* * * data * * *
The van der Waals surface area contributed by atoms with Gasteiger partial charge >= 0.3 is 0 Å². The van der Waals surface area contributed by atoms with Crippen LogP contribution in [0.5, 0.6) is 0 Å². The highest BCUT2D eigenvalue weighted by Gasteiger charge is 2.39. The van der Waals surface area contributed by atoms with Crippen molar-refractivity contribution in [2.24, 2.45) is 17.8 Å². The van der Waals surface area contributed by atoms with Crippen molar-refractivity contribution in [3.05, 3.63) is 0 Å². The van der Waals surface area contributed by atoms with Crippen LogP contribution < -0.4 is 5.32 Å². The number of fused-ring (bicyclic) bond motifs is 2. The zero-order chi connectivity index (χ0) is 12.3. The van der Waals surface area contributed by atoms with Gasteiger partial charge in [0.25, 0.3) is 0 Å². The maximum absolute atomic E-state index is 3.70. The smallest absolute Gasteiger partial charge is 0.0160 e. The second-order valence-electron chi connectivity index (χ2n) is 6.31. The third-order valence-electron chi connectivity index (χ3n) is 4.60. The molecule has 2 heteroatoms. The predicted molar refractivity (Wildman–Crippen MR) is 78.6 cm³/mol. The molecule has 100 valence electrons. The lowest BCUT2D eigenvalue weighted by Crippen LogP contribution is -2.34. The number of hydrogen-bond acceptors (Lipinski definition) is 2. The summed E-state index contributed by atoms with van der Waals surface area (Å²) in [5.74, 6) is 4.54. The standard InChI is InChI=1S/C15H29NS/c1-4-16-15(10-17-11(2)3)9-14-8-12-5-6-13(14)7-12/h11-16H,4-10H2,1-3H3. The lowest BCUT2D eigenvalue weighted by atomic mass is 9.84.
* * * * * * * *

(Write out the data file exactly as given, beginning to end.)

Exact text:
The van der Waals surface area contributed by atoms with Gasteiger partial charge >= 0.3 is 0 Å². The van der Waals surface area contributed by atoms with Crippen LogP contribution in [0.5, 0.6) is 0 Å². The highest BCUT2D eigenvalue weighted by Gasteiger charge is 2.39. The van der Waals surface area contributed by atoms with Crippen molar-refractivity contribution in [2.24, 2.45) is 17.8 Å². The van der Waals surface area contributed by atoms with Crippen molar-refractivity contribution in [3.05, 3.63) is 0 Å². The van der Waals surface area contributed by atoms with Crippen LogP contribution < -0.4 is 5.32 Å². The number of fused-ring (bicyclic) bond motifs is 2. The zero-order chi connectivity index (χ0) is 12.3. The van der Waals surface area contributed by atoms with Gasteiger partial charge in [0.25, 0.3) is 0 Å². The maximum absolute atomic E-state index is 3.70. The smallest absolute Gasteiger partial charge is 0.0160 e. The second-order valence-electron chi connectivity index (χ2n) is 6.31. The third-order valence-electron chi connectivity index (χ3n) is 4.60. The molecule has 2 heteroatoms. The predicted molar refractivity (Wildman–Crippen MR) is 78.6 cm³/mol. The molecule has 100 valence electrons. The lowest BCUT2D eigenvalue weighted by Crippen LogP contribution is -2.34. The number of hydrogen-bond acceptors (Lipinski definition) is 2. The summed E-state index contributed by atoms with van der Waals surface area (Å²) in [5.74, 6) is 4.54. The standard InChI is InChI=1S/C15H29NS/c1-4-16-15(10-17-11(2)3)9-14-8-12-5-6-13(14)7-12/h11-16H,4-10H2,1-3H3. The lowest BCUT2D eigenvalue weighted by atomic mass is 9.84.